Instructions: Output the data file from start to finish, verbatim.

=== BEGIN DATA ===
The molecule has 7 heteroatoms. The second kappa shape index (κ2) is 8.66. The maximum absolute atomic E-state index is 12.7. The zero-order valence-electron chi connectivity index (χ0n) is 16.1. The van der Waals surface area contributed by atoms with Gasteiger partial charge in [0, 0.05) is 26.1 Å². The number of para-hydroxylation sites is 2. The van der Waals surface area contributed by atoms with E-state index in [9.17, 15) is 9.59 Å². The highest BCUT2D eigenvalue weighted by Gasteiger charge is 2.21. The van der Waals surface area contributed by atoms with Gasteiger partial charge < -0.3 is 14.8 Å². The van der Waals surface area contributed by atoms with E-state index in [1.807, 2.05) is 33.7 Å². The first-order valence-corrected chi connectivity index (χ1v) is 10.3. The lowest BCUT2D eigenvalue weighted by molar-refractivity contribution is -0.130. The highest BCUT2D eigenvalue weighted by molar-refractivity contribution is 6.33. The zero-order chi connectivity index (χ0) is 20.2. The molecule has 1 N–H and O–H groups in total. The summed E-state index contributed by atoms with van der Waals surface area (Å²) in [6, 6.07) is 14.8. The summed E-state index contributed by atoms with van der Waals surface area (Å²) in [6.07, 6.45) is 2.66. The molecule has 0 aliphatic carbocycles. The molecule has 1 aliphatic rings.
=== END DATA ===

The molecule has 7 heteroatoms. The second kappa shape index (κ2) is 8.66. The maximum absolute atomic E-state index is 12.7. The zero-order valence-electron chi connectivity index (χ0n) is 16.1. The van der Waals surface area contributed by atoms with Gasteiger partial charge in [0, 0.05) is 26.1 Å². The number of para-hydroxylation sites is 2. The van der Waals surface area contributed by atoms with E-state index in [9.17, 15) is 9.59 Å². The highest BCUT2D eigenvalue weighted by Gasteiger charge is 2.21. The van der Waals surface area contributed by atoms with Gasteiger partial charge < -0.3 is 14.8 Å². The van der Waals surface area contributed by atoms with E-state index in [1.807, 2.05) is 33.7 Å². The first-order valence-corrected chi connectivity index (χ1v) is 10.3. The lowest BCUT2D eigenvalue weighted by molar-refractivity contribution is -0.130. The highest BCUT2D eigenvalue weighted by molar-refractivity contribution is 6.33. The zero-order chi connectivity index (χ0) is 20.2. The molecule has 1 N–H and O–H groups in total. The summed E-state index contributed by atoms with van der Waals surface area (Å²) in [6, 6.07) is 14.8. The summed E-state index contributed by atoms with van der Waals surface area (Å²) in [6.07, 6.45) is 2.66. The molecule has 0 aliphatic carbocycles. The molecule has 1 aliphatic rings.